Innovations In Clinical Neuroscience

NOV-DEC 2017

A peer-reviewed, evidence-based journal for clinicians in the field of neuroscience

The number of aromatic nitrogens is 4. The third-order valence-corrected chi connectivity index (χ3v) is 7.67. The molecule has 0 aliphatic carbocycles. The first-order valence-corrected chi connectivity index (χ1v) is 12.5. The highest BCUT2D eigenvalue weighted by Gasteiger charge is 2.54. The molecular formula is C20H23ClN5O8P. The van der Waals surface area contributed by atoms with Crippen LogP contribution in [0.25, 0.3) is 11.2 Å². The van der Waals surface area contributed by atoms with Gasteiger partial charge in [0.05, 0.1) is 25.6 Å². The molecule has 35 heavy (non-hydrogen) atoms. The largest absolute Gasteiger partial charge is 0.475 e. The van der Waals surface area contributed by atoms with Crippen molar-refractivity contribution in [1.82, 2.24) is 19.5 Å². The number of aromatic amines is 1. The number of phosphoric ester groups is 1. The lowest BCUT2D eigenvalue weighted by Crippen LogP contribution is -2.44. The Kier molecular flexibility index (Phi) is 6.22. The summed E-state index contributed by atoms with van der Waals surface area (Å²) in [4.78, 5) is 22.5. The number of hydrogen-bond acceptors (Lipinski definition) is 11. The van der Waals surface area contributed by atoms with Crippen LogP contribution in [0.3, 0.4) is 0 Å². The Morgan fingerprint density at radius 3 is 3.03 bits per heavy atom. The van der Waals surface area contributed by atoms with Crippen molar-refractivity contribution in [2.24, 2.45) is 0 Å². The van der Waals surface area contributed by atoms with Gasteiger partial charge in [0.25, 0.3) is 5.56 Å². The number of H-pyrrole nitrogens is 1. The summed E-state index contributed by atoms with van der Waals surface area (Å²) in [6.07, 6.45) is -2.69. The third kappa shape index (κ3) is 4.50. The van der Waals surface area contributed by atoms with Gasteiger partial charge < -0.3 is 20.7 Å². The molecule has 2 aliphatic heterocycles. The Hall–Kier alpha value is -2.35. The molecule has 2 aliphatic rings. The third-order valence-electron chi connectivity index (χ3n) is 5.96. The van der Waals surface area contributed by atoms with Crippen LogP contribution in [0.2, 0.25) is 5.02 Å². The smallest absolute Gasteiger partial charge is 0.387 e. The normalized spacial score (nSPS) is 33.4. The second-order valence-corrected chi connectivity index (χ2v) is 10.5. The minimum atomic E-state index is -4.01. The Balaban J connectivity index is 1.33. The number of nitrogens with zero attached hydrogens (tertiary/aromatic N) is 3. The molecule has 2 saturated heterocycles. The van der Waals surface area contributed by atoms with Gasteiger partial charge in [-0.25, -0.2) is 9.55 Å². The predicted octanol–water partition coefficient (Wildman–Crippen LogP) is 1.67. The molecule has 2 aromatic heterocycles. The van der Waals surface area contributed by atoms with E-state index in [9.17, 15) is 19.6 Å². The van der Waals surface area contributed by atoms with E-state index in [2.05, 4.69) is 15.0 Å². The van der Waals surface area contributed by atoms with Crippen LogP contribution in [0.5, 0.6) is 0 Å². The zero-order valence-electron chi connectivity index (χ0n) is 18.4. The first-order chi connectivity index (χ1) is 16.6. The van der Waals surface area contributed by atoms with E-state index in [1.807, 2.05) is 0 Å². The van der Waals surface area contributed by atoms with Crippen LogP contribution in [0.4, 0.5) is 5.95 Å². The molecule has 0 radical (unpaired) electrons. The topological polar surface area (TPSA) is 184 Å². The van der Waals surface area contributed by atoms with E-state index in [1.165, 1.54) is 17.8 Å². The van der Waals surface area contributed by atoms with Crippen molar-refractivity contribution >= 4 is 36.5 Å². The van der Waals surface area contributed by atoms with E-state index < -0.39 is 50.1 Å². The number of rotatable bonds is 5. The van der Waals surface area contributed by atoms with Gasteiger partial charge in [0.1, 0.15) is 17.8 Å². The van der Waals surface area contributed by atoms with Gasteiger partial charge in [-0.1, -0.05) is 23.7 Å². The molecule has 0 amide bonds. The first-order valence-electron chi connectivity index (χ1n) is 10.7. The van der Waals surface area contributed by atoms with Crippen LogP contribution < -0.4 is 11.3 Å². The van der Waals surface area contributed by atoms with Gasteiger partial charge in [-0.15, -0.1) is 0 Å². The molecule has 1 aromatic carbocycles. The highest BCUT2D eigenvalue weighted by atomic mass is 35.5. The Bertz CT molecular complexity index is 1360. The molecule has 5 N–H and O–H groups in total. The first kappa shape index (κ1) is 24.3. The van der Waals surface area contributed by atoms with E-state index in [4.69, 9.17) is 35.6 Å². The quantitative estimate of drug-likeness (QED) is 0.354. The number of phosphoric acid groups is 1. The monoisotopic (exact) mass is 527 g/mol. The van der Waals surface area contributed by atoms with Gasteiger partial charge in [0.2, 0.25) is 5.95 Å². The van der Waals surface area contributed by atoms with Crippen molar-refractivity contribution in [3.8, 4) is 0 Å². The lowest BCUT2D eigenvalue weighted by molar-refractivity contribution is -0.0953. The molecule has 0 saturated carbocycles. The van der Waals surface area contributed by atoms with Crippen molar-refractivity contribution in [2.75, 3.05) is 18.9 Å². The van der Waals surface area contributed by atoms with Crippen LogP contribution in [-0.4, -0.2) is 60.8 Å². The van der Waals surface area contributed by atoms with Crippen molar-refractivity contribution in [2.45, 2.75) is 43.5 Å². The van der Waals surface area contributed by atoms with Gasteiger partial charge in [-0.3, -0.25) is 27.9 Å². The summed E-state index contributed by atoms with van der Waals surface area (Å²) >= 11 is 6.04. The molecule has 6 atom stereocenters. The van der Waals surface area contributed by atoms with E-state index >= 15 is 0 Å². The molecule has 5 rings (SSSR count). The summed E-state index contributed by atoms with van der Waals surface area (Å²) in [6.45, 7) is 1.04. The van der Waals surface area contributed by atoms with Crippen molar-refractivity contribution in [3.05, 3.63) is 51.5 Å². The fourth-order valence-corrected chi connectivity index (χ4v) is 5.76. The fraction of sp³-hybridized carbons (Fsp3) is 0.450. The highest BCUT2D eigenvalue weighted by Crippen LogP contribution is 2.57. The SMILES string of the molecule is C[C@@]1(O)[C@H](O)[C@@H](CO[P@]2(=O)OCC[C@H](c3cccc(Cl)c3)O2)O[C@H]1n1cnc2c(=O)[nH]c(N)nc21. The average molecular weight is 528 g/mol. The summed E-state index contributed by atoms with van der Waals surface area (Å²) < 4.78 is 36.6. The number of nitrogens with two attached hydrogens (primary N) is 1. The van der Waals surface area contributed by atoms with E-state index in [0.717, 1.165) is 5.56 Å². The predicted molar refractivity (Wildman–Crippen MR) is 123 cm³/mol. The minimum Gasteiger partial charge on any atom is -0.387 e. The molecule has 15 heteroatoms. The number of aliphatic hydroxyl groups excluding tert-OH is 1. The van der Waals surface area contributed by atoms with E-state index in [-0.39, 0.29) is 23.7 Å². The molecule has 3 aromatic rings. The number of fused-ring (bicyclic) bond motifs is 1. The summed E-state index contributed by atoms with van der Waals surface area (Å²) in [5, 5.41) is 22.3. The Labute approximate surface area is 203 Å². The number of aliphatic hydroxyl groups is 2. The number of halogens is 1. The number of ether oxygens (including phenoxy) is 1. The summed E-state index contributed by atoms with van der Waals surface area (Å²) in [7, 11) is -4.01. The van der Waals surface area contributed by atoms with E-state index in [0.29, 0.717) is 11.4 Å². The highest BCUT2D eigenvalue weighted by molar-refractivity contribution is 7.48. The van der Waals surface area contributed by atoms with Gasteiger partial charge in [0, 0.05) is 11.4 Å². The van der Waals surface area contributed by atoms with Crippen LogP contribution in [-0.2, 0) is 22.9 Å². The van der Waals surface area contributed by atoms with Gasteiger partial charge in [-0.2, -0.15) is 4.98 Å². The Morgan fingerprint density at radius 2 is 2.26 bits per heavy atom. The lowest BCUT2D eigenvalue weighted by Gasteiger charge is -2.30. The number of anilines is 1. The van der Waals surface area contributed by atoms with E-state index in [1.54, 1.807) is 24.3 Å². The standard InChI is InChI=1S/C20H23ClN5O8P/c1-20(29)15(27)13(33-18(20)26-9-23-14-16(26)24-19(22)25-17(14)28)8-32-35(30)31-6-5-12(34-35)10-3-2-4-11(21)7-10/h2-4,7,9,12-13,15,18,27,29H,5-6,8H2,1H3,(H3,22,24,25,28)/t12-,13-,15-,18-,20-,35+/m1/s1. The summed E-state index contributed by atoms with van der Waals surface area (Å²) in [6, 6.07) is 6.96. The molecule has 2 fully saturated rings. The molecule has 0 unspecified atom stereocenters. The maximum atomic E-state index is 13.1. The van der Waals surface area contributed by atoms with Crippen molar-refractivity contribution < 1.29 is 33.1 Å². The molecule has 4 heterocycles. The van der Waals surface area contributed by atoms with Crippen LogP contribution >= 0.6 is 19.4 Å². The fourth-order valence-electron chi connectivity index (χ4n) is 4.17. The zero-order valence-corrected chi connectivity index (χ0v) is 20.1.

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56 ICNS INNOVATIONS IN CLINICAL NEUROSCIENCE November-December 2017 • Volume 14 • Number 11–12 R E V I E W weighted UPSM coefficients had generalizable utility, yielding transformed PANSS factors with high specificity while retaining good levels of correlation with standard PANSS factors. APPLICATION OF UPSM TRANSFORM TO PANSS SEVERIT Y SCORES AT BASELINE In an analysis applying the UPSM PANSS factor transform to pooled baseline five study data, UPSM transformed PANSS factor scores at baseline were found to correlate well with their respective standard (Marder) PANSS factor scores at baseline, with Pearson's correlations of transformed versus standard PANSS factors in the moderate-to-high range for PANSS positive (0.53), disorganized (0.84), negative symptoms, apathy/avolition (0.74), negative symptoms, deficit of expression (0.76), hostility (0.95), anxiety (0.75), and depression (0.84). Between-factor correlations for both standard (Marder) PANSS factors and transformed PANSS factors were low at baseline. For example, the correlation between Marder PANSS positive and negative factors was -0.03 at baseline. Inverse correlations were noted for transformed PANSS positive and negative factors (-0.18 for negative- apathy/avolition; -0.26 for negative-deficit of expression). The concurrent validity of selected standard and transformed PANSS factor severity scores at baseline was assessed based on Pearson's correlations. The correlation at baseline between MADRS total score and standard (Marder) PANSS depression/anxiety factor and transformed PANSS depression factor was 0.56 and 0.53, respectively. The correlation at baseline between the NSA scale score and standard PANSS negative symptom score was 0.68, and the correlation with the NSA score was 0.53 for the transformed PANSS negative-apathy/avolition subscore and 0.55 for transformed PANSS negative-deficit of expression subscore. STRUCTURE OF (BASELINE) SYMPTOM SEVERIT Y VERSUS STRUCTURE OF SYMPTOM CHANGE As summarized above, baseline severity scores exhibit low levels of between-factor correlation using both standard (Marder) and transformed PANSS factors. However, when measuring change in symptom severity during treatment, there is a notable difference between standard PANSS factors, where change across factors is found to be highly correlated (factors exhibit pseudospecificity), and transformed PANSS factors, which continue to have the same low levels of between-factor correlation observed at baseline (i.e., factors may be characterized as exhibiting ergodicity). Table 1 summarizes, in an analysis of pooled five-study data, Pearson's correlations between PANSS severity scores at Week 6-endpoint, which provide additional confirmation of this difference. In the top panel of Table 1, correlations among standard (Marder) PANSS factors at Week 6 range from 0.34 to 0.68. In contrast, correlations among transformed PANSS factors is notably lower (-0.22–0.20, excluding correlations between negative subscores and depression and anxiety subscores). In an analysis of Week 6 data from Study 233 (1 of the 5-pooled studies), 22 transformed PANSS factor severity scores showed high levels of correlation with the respective standard (Marder) PANSS factors, with correlations ranging from 0.73 to 0.94 (Table 2). Transformed PANSS factor severity scores at Week 6 also showed moderate levels of correlation between the NSA total score and the negative-apathy/ avolition subscore (0.53) and the negative deficit of expression subscore (0.49). Similarly, the transformed PANSS factor depression severity score showed moderate levels of correlation with the MADRS total score (0.63, Table 2). PERSPECTIVE We have briefly summarized here a factor analytic procedure that generated weighted coefficients which, when applied to each of the 30 PANSS items utilized in schizophrenia clinical trials, yields transformed PANSS factors that meet four important criteria: 1) they have high face validity (i.e., they exhibit medium-to-large correlations with the standard [Marder] PANSS factors, and thus appear to be measuring the same clinical symptom TABLE 1. Pearson's correlations among PANSS factor severity scores at Week 6 Endpoint (pooled 5-study data) PANSS: Positive and Negative Syndrome Scale; MPOS: Marder positive symptoms; MDIS: Marder disorganized thinking; MNEG: Marder negative symptoms; MHOS: Marder hostility/excitement; MDEP: Marder depression/anxiety; UPSM: uncorrelated PANSS score matrix; UPSM-POS: positive symptoms; UPSM-DIS: disorganized thinking; UPSM-NAA: negative-apathy/ avolition; UPSM-NDE: negative-deficit of expression; UPSM-DEP: depression symptoms; UPSM-ANX: anxiety symptoms

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